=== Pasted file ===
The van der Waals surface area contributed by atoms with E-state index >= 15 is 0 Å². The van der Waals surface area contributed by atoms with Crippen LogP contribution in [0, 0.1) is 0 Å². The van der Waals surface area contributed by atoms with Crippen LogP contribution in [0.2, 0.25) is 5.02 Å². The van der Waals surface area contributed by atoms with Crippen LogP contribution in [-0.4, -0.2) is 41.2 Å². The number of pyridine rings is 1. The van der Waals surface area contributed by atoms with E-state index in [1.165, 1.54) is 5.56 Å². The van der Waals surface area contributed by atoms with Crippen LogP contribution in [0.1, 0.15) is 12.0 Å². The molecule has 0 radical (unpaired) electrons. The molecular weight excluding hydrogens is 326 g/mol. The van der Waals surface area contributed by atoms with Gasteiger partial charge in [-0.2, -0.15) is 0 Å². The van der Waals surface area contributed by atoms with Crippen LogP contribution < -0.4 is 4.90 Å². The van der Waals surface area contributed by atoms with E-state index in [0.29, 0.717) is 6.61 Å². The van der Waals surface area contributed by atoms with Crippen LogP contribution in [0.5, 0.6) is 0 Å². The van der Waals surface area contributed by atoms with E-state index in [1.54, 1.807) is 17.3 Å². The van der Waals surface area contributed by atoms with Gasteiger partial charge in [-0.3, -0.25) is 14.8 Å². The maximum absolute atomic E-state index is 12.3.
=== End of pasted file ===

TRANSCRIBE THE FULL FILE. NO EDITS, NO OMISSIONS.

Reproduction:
The van der Waals surface area contributed by atoms with E-state index >= 15 is 0 Å². The van der Waals surface area contributed by atoms with Crippen LogP contribution in [0, 0.1) is 0 Å². The van der Waals surface area contributed by atoms with Crippen LogP contribution in [0.2, 0.25) is 5.02 Å². The van der Waals surface area contributed by atoms with Crippen LogP contribution in [-0.4, -0.2) is 41.2 Å². The number of pyridine rings is 1. The van der Waals surface area contributed by atoms with E-state index in [1.165, 1.54) is 5.56 Å². The van der Waals surface area contributed by atoms with Crippen LogP contribution in [0.1, 0.15) is 12.0 Å². The molecule has 0 radical (unpaired) electrons. The molecular weight excluding hydrogens is 326 g/mol. The van der Waals surface area contributed by atoms with Gasteiger partial charge in [-0.2, -0.15) is 0 Å². The van der Waals surface area contributed by atoms with Crippen LogP contribution < -0.4 is 4.90 Å². The van der Waals surface area contributed by atoms with E-state index in [0.29, 0.717) is 6.61 Å². The van der Waals surface area contributed by atoms with Crippen LogP contribution in [0.5, 0.6) is 0 Å². The van der Waals surface area contributed by atoms with E-state index in [1.54, 1.807) is 17.3 Å². The van der Waals surface area contributed by atoms with Gasteiger partial charge in [-0.3, -0.25) is 14.8 Å². The maximum absolute atomic E-state index is 12.3.